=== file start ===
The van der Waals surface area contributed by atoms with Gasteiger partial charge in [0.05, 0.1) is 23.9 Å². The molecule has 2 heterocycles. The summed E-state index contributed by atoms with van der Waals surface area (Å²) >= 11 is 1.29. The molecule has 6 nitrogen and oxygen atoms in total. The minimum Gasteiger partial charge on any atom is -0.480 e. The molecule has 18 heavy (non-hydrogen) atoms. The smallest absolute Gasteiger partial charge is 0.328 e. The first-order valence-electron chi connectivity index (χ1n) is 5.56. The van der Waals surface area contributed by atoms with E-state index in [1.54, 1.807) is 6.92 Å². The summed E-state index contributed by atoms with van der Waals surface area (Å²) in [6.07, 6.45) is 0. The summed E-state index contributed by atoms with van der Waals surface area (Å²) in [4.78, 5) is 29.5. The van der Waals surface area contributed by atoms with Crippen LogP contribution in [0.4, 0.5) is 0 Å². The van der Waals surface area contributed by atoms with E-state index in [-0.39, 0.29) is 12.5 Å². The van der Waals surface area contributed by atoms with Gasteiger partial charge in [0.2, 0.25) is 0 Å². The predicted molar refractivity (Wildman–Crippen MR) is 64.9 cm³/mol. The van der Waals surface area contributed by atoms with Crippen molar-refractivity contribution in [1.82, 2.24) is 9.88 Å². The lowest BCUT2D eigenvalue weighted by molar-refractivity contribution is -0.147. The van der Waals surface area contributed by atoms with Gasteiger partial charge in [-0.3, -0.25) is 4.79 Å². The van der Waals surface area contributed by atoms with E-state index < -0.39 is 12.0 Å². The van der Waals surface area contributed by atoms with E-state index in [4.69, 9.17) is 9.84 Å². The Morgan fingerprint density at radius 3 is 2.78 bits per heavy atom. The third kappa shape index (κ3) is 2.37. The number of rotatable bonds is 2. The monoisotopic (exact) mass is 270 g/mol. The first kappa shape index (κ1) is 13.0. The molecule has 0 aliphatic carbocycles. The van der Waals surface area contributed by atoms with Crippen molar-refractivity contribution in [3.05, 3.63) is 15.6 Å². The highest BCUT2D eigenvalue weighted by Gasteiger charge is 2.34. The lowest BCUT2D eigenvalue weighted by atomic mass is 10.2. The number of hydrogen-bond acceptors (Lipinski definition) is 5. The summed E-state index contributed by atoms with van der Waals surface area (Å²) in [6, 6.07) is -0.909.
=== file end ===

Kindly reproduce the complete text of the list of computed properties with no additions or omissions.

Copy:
The van der Waals surface area contributed by atoms with Gasteiger partial charge in [0.05, 0.1) is 23.9 Å². The molecule has 2 heterocycles. The summed E-state index contributed by atoms with van der Waals surface area (Å²) >= 11 is 1.29. The molecule has 6 nitrogen and oxygen atoms in total. The minimum Gasteiger partial charge on any atom is -0.480 e. The molecule has 18 heavy (non-hydrogen) atoms. The smallest absolute Gasteiger partial charge is 0.328 e. The first-order valence-electron chi connectivity index (χ1n) is 5.56. The van der Waals surface area contributed by atoms with E-state index in [1.54, 1.807) is 6.92 Å². The summed E-state index contributed by atoms with van der Waals surface area (Å²) in [6.07, 6.45) is 0. The summed E-state index contributed by atoms with van der Waals surface area (Å²) in [4.78, 5) is 29.5. The van der Waals surface area contributed by atoms with Crippen LogP contribution in [0.4, 0.5) is 0 Å². The van der Waals surface area contributed by atoms with E-state index in [-0.39, 0.29) is 12.5 Å². The van der Waals surface area contributed by atoms with Gasteiger partial charge in [0.2, 0.25) is 0 Å². The predicted molar refractivity (Wildman–Crippen MR) is 64.9 cm³/mol. The van der Waals surface area contributed by atoms with Crippen molar-refractivity contribution in [1.82, 2.24) is 9.88 Å². The lowest BCUT2D eigenvalue weighted by molar-refractivity contribution is -0.147. The van der Waals surface area contributed by atoms with Gasteiger partial charge in [-0.3, -0.25) is 4.79 Å². The van der Waals surface area contributed by atoms with E-state index < -0.39 is 12.0 Å². The van der Waals surface area contributed by atoms with E-state index in [4.69, 9.17) is 9.84 Å². The Morgan fingerprint density at radius 3 is 2.78 bits per heavy atom. The third kappa shape index (κ3) is 2.37. The number of rotatable bonds is 2. The monoisotopic (exact) mass is 270 g/mol. The first kappa shape index (κ1) is 13.0. The molecule has 0 aliphatic carbocycles. The van der Waals surface area contributed by atoms with Crippen molar-refractivity contribution in [3.05, 3.63) is 15.6 Å². The highest BCUT2D eigenvalue weighted by Gasteiger charge is 2.34. The lowest BCUT2D eigenvalue weighted by atomic mass is 10.2. The number of hydrogen-bond acceptors (Lipinski definition) is 5. The summed E-state index contributed by atoms with van der Waals surface area (Å²) in [6, 6.07) is -0.909.